The term social justice is regularly used but rarely defined. It often means a government program is on the way: “Social justice requires an increase in the Supplemental Nutrition Assistance Program.” It can mean a general concern: “The status of women is a matter of social justice.” It can describe an event—“We went to a social justice conference”—or describe a personality type: “She’s a social justice warrior.” In many circles it is simply substituted for the word charity: “Our parish food pantry is a social justice effort.”
Social justice actually has a Catholic pedigree and refers to a specific type under the general term justice. There is criminal justice, distributive justice (the duty of government), individual justice or commutative justice (fair exchange either implied or in a contract), and social justice. There are other examples as well.
Fr. Luigi Taparelli, SJ (1793–1862) of Italy coined the term social justice in 1845. He was rightly worried about individualistic tendencies that characterize modernity, which are all the more extreme in our day. Taparelli favored an organic society in which many interdependent parts added up to more than their sum. Such a society needs healthy intermediate institutions that give individuals wider agency and also buffer them from larger forces: families, parishes, workplace units, professional associations, ethnic clubs, and more. This dynamic is called subsidiarity in Catholicism.
By about 1900 Catholic philosophers were equating social justice with what St. Thomas Aquinas (1225–1274) called legal justice. Now, for Aquinas legal justice does not refer to what is approximated on TV shows like Chicago P.D. and Judge Judy. He means that by divine law all the parts of an organic society must be directed toward the common good, not entirely to one individual’s good. Certain 20th-century Catholic philosophers thought the term social justice was better than legal justice because many people think the word legal only means what is expressly prohibited or commanded. Such people stay within minimum acceptable behavior but consider social obligations to be strictly optional. In fact, they often expect some recognition when they help out in the community.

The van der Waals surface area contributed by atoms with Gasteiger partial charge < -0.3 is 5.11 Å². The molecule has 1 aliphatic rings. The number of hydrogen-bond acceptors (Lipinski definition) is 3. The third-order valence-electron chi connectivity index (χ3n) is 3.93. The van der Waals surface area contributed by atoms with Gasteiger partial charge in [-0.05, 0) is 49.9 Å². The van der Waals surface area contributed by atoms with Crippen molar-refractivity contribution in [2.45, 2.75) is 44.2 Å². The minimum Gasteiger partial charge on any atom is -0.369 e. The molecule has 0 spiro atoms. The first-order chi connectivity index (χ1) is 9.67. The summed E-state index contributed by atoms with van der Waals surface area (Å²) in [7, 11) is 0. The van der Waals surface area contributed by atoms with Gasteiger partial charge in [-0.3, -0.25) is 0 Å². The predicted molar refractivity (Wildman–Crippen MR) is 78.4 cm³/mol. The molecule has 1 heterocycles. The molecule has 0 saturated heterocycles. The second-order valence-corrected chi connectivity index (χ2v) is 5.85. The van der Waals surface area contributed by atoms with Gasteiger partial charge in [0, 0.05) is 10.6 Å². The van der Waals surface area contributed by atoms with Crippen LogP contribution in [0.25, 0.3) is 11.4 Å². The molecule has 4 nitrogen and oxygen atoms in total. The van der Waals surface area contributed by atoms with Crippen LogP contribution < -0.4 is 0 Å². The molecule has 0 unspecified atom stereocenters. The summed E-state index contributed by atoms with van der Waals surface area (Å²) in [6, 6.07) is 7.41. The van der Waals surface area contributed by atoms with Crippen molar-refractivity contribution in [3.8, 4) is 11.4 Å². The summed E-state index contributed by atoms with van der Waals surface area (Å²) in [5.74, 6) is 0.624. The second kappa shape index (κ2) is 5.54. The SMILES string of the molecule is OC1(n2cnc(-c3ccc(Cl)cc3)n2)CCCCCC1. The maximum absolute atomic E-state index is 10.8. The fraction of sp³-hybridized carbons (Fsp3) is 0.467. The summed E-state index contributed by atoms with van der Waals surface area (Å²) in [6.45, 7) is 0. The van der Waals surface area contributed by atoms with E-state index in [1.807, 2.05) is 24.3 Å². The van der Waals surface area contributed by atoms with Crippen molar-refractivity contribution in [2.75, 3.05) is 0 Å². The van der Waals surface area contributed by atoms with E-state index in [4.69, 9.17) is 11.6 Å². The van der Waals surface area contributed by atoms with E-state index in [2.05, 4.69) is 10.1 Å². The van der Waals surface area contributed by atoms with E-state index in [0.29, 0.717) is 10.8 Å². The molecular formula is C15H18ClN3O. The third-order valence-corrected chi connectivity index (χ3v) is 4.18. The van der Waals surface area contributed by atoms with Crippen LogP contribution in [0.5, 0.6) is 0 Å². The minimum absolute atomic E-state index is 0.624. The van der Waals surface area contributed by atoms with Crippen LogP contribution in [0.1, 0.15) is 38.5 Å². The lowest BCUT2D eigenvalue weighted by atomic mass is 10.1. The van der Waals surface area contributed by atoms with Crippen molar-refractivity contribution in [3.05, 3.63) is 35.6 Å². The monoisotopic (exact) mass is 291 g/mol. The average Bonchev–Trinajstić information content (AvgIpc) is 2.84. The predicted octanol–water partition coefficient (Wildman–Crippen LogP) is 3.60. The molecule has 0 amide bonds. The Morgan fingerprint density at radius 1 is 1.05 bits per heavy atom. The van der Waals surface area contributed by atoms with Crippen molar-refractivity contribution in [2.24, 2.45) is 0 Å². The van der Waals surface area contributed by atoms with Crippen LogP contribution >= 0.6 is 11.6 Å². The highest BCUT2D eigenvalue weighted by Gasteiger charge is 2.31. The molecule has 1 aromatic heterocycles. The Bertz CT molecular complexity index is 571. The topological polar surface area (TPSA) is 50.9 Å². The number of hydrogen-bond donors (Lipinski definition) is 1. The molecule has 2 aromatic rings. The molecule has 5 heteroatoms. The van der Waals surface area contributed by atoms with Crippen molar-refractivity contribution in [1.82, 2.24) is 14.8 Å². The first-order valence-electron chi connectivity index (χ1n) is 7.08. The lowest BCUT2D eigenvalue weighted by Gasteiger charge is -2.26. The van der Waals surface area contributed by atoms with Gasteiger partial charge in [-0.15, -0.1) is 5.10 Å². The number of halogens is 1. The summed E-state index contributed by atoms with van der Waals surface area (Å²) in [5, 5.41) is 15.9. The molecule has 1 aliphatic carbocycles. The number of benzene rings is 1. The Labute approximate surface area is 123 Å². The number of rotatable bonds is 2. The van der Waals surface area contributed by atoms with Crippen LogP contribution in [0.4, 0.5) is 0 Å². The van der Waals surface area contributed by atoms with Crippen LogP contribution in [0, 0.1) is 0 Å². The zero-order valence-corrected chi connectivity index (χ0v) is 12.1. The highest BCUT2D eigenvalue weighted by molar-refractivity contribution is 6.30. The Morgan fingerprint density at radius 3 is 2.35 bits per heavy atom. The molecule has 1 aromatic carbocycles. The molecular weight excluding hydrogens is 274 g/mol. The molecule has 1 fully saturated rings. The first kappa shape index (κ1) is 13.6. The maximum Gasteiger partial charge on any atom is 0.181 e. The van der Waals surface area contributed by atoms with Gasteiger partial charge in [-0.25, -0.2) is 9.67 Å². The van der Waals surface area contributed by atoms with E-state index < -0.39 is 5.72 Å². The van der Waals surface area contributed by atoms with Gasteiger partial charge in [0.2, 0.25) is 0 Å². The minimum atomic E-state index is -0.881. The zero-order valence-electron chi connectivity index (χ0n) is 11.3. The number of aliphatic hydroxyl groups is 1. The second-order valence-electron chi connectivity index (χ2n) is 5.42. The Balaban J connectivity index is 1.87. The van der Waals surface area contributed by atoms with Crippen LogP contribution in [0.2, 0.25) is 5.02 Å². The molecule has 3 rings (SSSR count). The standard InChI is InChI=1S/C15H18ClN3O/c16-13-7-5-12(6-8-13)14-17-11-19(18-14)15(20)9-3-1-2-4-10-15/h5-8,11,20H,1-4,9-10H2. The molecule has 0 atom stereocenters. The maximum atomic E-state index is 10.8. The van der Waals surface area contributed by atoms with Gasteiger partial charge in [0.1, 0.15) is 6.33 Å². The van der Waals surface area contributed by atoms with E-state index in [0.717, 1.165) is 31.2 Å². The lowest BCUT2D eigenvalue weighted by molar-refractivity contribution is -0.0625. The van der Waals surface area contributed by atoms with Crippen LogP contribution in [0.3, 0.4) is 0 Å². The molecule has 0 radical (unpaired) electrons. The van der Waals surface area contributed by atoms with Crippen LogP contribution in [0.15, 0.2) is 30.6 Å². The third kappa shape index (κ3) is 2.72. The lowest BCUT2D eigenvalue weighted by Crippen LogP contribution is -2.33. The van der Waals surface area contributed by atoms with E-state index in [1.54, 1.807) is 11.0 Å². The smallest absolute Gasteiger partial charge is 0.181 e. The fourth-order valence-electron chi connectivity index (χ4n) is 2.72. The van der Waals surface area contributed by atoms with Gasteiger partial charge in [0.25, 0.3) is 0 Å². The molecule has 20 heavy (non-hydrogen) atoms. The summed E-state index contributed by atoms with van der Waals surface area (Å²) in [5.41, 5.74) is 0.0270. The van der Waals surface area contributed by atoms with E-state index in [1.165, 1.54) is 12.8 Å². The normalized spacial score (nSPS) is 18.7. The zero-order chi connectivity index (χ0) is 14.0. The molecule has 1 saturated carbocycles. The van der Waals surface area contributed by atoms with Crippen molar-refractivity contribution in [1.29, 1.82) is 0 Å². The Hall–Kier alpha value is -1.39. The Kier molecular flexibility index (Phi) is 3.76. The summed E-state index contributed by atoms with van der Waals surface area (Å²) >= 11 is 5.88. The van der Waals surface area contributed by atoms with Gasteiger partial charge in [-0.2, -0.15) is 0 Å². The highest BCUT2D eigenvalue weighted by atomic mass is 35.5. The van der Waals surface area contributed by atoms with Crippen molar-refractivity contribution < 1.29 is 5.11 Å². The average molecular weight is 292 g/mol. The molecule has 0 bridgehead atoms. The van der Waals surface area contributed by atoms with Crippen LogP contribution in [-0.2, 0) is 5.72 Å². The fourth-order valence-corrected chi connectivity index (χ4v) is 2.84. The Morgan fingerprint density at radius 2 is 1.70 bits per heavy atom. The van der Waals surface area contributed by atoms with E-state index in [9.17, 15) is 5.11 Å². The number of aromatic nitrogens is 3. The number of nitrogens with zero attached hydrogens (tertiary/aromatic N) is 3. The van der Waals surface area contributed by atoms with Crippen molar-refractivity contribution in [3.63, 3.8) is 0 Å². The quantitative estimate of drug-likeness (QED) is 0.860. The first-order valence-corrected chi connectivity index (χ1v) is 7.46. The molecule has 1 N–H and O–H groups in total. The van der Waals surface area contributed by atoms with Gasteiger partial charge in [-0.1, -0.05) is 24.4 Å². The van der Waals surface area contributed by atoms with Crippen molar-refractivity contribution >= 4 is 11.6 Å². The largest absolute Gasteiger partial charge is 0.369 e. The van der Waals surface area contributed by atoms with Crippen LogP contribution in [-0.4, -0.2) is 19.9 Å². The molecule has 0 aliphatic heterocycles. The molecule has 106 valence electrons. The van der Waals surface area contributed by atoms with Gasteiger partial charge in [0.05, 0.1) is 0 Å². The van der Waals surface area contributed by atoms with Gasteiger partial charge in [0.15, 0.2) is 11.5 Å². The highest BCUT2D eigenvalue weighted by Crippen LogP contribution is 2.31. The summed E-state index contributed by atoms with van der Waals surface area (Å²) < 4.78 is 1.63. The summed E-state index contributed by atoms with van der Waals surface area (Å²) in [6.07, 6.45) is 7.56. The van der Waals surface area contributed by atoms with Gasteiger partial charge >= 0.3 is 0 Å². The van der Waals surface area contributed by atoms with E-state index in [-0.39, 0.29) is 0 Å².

This academic conversation continued, treating both process and outcome. Process: How does social justice come about? Outcome: What does a social justice society look like?
Fr. William Ferree, SM (1905–1985) of Ohio greatly clarified the topic. First in a dissertation and then in an influential 1948 booklet, Introduction to Social Justice, Ferree said the unique act of social justice is organization and its outcome is improved policies or institutions. This means that social justice is a virtue. It is something that is done, not a fond wish. It is more than calling out a problem. Like all virtues, it must be done habitually.
Social justice is a collective virtue. An individual can be generous, but cannot alone practice social justice. Like-minded people must get together. Thus, mixed motives are always involved. Each participant gets something out of the effort. The group also benefits in some way, but the greater good is a primary object of the practice. This means that the aims of social justice must stay in the practical realm, though the initial ambition can reach beyond what will be achieved.
Compromise is a necessary part of social justice. It is not a virtue for purists or utopians. To paraphrase a great polka song: In heaven there is no social justice; that’s why we do it here. In heaven there is perfect love, but in our messy here-and-now domain things are incremental. There’s need for social justice today, and more need tomorrow.
This means that social justice is for insiders. Protest is often necessary to get inside, but marches and rallies are not in themselves social justice. Social justice is not charity, though charity might precede or accompany social justice. Charity in itself does not change policies, though people involved in charity often turn to lobbying (social justice) in order to make charity more efficient or even less necessary.
Social justice is a specific activity done by a group within an institution to improve a policy or, if necessary, to start an alternative institution. With a better appreciation for the definition of social justice, more good works might be accomplished. As Elvis sang in 1968, “A little less conversation, a little more action.” ♦
William Droel is the editor of Initiatives, a printed newsletter on faith and work (sign up for a free subscription here). His booklet, What Is Social Justice ($5), and Fr. Ferree’s booklet, Introduction to Social Justice ($6), can be obtained from National Center for the Laity (PO Box 291102, Chicago, IL 60629).